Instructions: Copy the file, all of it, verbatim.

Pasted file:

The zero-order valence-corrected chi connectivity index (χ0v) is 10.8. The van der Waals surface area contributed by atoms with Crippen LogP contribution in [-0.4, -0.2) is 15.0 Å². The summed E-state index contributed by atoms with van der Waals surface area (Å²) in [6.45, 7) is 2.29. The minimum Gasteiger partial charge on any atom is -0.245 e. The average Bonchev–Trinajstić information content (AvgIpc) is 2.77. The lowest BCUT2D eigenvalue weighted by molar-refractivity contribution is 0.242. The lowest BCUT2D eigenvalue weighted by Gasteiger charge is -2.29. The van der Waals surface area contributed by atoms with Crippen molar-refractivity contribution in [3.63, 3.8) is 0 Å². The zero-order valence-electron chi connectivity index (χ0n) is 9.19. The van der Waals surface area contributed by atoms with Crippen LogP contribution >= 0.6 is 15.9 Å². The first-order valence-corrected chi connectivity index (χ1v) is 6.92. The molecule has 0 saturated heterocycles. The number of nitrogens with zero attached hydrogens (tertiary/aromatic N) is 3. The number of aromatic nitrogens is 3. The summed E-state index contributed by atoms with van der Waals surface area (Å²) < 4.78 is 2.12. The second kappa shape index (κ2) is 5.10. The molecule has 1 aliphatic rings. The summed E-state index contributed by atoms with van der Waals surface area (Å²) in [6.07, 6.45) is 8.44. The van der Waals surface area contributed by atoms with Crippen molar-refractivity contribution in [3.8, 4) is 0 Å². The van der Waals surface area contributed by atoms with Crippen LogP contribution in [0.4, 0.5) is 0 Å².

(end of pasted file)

The zero-order valence-corrected chi connectivity index (χ0v) is 10.8. The van der Waals surface area contributed by atoms with Crippen LogP contribution in [-0.4, -0.2) is 15.0 Å². The summed E-state index contributed by atoms with van der Waals surface area (Å²) in [6.45, 7) is 2.29. The minimum Gasteiger partial charge on any atom is -0.245 e. The average Bonchev–Trinajstić information content (AvgIpc) is 2.77. The lowest BCUT2D eigenvalue weighted by molar-refractivity contribution is 0.242. The lowest BCUT2D eigenvalue weighted by Gasteiger charge is -2.29. The van der Waals surface area contributed by atoms with Crippen molar-refractivity contribution in [3.63, 3.8) is 0 Å². The zero-order valence-electron chi connectivity index (χ0n) is 9.19. The van der Waals surface area contributed by atoms with Crippen LogP contribution >= 0.6 is 15.9 Å². The first-order valence-corrected chi connectivity index (χ1v) is 6.92. The molecule has 0 saturated heterocycles. The number of nitrogens with zero attached hydrogens (tertiary/aromatic N) is 3. The number of aromatic nitrogens is 3. The summed E-state index contributed by atoms with van der Waals surface area (Å²) < 4.78 is 2.12. The second kappa shape index (κ2) is 5.10. The molecule has 1 aliphatic rings. The summed E-state index contributed by atoms with van der Waals surface area (Å²) in [6.07, 6.45) is 8.44. The van der Waals surface area contributed by atoms with Crippen molar-refractivity contribution in [3.8, 4) is 0 Å². The van der Waals surface area contributed by atoms with Crippen LogP contribution in [0.4, 0.5) is 0 Å².